The consequences for a drunk driving conviction can be pretty severe in Minnesota, including fines, a revoked driver's license and even jail time. In many cases, however, the evidence in drunk driving cases is not actually that strong. Breath test results are frequently skewed and police observations are not always sound.
A Mequon, Wisconsin, man recently obtained an acquittal in his drunk driving case after the arresting officer admitted that he does not remember key details from the night of the arrest, according to a Star Tribune report.
The defendant, who is now 70, was arrested and charged with driving while intoxicated in 2005. He was initially convicted, but the conviction was overturned after he appealed. A second trial in the case resulted in a mistrial, and he was finally acquitted during the third trial after the arresting officer read from his arrest report while testifying.
After reading the police report, the presiding judge asked the police officer if he would have been able to testify without reading his notes. The officer said that he would not have been able to do so because his memory of the events had faded. Allowing the testimony, the judge said, would then be unfair because the officer's memory would not allow for cross-examination. So, he granted the acquittal.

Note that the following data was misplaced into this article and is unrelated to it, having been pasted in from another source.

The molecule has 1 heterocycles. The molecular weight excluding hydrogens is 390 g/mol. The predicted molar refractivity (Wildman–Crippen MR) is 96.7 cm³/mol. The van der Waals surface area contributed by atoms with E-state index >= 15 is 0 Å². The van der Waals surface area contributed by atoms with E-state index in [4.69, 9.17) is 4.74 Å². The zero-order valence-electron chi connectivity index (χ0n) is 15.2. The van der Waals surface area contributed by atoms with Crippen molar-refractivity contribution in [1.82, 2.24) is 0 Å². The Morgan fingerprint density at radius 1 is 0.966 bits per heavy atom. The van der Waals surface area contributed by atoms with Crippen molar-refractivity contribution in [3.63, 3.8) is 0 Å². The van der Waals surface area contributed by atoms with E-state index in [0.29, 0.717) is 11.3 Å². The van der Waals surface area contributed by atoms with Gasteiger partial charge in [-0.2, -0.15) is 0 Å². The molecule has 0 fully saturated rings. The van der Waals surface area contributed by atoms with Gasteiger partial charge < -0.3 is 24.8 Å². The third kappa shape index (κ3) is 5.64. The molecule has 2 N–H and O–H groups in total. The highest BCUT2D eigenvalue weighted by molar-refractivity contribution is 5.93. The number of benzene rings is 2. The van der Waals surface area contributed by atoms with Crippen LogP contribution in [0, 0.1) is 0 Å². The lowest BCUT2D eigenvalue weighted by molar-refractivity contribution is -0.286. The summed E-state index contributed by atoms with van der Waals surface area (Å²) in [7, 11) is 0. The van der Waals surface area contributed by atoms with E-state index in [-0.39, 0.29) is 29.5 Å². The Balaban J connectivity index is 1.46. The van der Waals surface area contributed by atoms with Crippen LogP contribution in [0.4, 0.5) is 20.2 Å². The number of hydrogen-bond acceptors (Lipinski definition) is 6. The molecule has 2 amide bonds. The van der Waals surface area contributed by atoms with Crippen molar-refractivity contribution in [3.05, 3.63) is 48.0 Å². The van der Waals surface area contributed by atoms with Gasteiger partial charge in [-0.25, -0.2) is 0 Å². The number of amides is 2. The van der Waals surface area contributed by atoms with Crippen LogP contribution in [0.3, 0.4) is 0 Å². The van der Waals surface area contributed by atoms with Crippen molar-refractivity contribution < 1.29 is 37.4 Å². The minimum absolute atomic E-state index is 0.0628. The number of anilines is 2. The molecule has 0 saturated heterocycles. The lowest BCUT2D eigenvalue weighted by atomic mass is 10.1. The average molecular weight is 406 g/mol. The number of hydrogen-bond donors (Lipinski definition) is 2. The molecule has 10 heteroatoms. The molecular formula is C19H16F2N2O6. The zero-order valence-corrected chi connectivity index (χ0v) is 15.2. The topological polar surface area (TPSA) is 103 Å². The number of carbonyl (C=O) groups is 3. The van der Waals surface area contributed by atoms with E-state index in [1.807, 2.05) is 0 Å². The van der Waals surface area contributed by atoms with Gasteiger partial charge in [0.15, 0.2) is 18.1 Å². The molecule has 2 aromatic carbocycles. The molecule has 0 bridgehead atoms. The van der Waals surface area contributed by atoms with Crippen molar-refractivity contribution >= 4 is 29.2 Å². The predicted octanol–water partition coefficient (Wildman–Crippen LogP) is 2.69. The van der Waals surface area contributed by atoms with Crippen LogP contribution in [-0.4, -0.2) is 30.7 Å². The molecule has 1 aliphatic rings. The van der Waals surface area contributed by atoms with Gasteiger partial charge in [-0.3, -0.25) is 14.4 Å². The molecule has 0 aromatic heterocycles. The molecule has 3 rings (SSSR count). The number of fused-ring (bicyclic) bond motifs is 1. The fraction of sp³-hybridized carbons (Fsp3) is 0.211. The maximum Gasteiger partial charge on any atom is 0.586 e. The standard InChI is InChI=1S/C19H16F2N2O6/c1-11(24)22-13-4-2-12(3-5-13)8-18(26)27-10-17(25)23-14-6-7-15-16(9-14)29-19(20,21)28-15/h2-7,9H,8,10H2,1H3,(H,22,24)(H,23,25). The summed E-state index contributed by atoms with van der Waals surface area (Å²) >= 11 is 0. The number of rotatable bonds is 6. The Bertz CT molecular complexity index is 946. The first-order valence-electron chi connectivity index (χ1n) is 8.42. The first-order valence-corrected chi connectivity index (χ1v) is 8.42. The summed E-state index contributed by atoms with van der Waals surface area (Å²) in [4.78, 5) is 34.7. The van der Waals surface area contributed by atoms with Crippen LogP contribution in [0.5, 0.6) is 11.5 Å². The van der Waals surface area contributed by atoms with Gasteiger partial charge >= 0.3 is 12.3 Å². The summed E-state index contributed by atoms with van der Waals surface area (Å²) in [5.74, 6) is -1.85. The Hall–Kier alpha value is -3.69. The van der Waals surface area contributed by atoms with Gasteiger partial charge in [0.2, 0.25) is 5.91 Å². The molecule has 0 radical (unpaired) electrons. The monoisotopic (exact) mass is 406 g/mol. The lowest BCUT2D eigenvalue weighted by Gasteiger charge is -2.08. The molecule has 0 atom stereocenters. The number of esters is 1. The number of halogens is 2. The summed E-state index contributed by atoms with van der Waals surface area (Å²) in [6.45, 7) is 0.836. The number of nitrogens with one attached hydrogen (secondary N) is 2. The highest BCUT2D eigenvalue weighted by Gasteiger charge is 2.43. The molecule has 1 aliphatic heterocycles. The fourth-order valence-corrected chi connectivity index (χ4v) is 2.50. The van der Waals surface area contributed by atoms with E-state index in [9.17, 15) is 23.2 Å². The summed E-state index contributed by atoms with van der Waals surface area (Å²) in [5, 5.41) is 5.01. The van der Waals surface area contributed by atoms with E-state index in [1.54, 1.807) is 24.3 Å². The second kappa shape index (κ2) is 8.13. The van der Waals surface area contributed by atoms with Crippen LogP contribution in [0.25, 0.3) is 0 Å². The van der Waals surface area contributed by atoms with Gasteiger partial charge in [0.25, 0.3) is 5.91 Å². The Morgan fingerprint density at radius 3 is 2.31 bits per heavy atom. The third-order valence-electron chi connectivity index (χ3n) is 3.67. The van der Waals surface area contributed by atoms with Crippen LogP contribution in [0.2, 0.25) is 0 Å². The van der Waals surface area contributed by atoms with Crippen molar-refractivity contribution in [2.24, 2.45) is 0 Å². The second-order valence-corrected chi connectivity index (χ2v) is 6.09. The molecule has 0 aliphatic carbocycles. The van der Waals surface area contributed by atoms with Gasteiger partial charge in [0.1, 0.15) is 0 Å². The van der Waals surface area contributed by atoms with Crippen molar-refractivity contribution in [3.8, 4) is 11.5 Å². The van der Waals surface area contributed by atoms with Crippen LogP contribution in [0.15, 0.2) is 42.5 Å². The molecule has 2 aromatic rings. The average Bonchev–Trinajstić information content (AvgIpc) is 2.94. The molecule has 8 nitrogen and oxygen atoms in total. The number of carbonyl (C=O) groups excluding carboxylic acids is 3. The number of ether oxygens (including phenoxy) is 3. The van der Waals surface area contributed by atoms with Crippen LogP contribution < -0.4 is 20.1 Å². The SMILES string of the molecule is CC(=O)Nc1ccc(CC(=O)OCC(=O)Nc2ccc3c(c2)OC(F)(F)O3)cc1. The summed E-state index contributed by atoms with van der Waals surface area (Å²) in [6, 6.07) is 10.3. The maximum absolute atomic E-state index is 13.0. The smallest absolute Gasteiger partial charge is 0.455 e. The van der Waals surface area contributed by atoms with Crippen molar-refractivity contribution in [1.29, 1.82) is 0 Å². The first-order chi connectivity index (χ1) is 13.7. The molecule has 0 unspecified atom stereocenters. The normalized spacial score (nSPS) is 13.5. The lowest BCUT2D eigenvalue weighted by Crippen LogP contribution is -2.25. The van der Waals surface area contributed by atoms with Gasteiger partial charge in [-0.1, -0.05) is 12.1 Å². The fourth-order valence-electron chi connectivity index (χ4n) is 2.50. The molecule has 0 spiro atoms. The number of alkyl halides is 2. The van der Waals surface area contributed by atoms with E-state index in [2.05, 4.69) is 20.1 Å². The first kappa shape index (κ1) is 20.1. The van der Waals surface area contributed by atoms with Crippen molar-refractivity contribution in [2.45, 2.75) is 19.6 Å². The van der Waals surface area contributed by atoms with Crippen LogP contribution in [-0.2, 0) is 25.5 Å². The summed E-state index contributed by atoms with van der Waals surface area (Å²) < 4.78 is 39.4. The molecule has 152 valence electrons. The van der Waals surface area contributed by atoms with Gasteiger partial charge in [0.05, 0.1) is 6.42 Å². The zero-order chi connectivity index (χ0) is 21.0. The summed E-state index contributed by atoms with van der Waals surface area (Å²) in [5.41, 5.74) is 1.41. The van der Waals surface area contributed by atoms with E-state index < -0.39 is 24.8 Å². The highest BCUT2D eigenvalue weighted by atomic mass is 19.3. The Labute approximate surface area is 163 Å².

This drunk driving case is odd in some ways because DWI and DUI cases rarely drag on for so many years. Nonetheless, the case is an example of an evidentiary issue that can exist in drunk driving cases. Even in more routine cases, a police officer's recollection of events may not be solid.
The best defense options available in a drunk driving case depend on the circumstances of the arrest, among a few other things. Defendants of drunk driving charges should seek criminal defense counsel to ensure they understand their options.
Source: Star Tribune, "Wis. man acquitted of drunken driving after officer says his recollection of events 'limited,'" Sept. 1, 2013